B-26 Marauder 320th Bomb Group


 Crippled Plane Limps in at 170
by Kenneth G. Ross, 442nd Bomb Squadron


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Lieut. Ross Brings Disabled Plane to Port


Crew Shoot Down Attacking Enemy Fighter on Flight
Base from Pantelleria


     Lieut. Kenneth G. Ross, who stunted an army plane over Huntington for the thrill it would give his mother, Mrs. Ray R. Ross, 1006 North LaFontaine street, and got caught and grounded by his commanding officer who was in Huntington at the time of the stunts, is the central figure in a story still more thrilling story out of North Africa.
    Lieut. Ross piloted a Martin Marauder bomber (B-26), said to be the “hottest”  the army has in the way or
such planes, 60 miles on one motor while members of his crew shot down one Messerschmitt-109, landed it without even the use of the wing flaps and soon will he ready to return to action in the plane, according to a United Press dispatch from the allied headquarters in North Africa.

Damaged Over Island

     Apparently the incident happened before the fall of Pantelleria as the Martin Marauder was damaged over that Island which is 60 miles off Cape Bon.
    Sergeant James R. Williams, the tail gunner said two Messerschmitts tried to get the bomber and ‘I got in three good bursts and I think I hit the pilot because he headed straight down.”
     Sergeant John K. Moberly, Frederick, Md., hit the other Messerschmitt.
    Sergeant Edward L. Baker, Murphysboro, Ill., is another member of the crew.
    Ross was a partner with Dean Wakefield, manager of the Hosdreg, Inc., airport, in the ownership of a plane in pre-war days here. He learned to fly from the city under the instruction of a pilot named McIntyre.

Headed for Air Corps

     When war was declared Ross headed for the air corps, enlisting December 15, 1941.  His ability as a pilot soon was recognized and some time later he became a cadet and received a commission. It was while he was at Baer Field, Fort Wayne, that he flew one of the army planes to this city to give his mother a thrill. His commander wad visiting in the city and when Ross got back to Baer Field he was in trouble at once for the stunts. Apparently, however, it did not keep him on the ground long and some months ago he went overseas.
    Wakefield, who bought Ross’s share or the local plane when the young man went into the army, was enthusiastic Thursday when  he earned of the lieutenant’s feat.
    “He’s some flier.” Wakefield declared, “or he wouldn’t be piloting one of the B-26s.  They’re about lie hottest thing the army has in he way or bombers.”



 Chicago Tribune
18 June 1943


Everything Is Haywire on Plane but Guns.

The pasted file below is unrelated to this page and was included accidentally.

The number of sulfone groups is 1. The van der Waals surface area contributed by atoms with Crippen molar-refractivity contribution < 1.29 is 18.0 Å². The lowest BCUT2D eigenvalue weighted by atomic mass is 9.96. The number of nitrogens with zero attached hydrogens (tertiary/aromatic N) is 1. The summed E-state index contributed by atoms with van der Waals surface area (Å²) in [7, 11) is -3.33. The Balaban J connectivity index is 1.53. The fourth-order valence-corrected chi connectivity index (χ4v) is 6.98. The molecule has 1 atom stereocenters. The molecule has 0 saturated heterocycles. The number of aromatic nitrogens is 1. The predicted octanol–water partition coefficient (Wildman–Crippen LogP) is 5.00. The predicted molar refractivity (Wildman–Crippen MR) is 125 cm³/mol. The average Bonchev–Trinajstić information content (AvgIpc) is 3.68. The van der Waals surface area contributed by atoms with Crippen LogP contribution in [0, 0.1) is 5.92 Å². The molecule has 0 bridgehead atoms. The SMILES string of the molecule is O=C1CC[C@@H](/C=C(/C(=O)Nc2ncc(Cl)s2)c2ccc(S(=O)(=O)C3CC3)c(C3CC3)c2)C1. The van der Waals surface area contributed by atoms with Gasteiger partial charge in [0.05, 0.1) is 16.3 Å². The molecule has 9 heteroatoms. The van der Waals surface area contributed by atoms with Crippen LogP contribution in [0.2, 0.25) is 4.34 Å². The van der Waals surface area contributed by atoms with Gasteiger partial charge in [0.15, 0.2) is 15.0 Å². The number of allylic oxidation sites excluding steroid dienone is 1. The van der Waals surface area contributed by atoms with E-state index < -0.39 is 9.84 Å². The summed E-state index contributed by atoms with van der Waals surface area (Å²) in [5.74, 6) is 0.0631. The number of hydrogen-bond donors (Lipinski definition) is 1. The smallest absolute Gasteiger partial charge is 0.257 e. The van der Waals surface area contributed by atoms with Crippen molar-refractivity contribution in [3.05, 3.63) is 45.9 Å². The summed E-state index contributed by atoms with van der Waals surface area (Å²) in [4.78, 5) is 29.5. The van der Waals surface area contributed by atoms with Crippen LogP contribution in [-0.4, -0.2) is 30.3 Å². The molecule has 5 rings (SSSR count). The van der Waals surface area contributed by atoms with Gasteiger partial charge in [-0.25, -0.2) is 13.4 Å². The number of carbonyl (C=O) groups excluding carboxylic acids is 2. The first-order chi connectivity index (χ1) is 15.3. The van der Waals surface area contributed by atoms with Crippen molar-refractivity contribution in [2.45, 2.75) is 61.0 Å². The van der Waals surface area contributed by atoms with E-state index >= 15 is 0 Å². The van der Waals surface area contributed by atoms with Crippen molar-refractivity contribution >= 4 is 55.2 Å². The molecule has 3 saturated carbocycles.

[Chicago Tribune Press Service]

     ALLIED HDQ. IN NORTH AFRICA, June I7. - One engine was out of action, a wing tip was shot up, the air speed indicator was not operating and Messerschmitts were attacking, but with all these difficulties a Marauder bomber returned safely from a recent sortie over Pantelleria, and its gunners even brought down one enemy plane.
    The pilot, Lt. Kenneth C. Ross of Huntington, Ind., and his crew recounted their adventures today. They were over the island when one engine failed and the bomber dropped out of formation. Two Messerschmitts scented the prey and swooped in, streaming bullets into he engine and wing tip.

Knock Enemy Into Water.

     Ross disregarded the target and changed his course to catch up with the formation. Escorting Warhawks knocked one enemy plane into the water. The bombardier and navigator, Staff Sergt. Edward I. Baker of Murphysboro. Ill., closed the bomb bay doors, but later reopened them and dropped his load into the sea.
     “I got three good bursts at another Messerschmitt,” said sergt. James R. Williams, 1103 North Milwaukee street, Milwaukee, Wis., the tail gunner. “I saw tracers go into him. I think I hit the pilot because he headed right down.”
    Staff Sergt. John Moberley, of Frederick, Md., the turret gunner, also got a shot at this Messerschmitt and shares credit for its destruction with Williams.

Flaps Won’t Open, Either.

     Covered by Warhawks, Ross brought his Marauder back to a fighter field along the coast of the Cape Bon peninsula. His flaps would not open completely and he had to make a landing at an unusually high speed, 170 miles an hour.
    The Northwest African air force’s operations were limited to routine patrols yesterday. Heavy and medium bombers were grounded because of bad weather.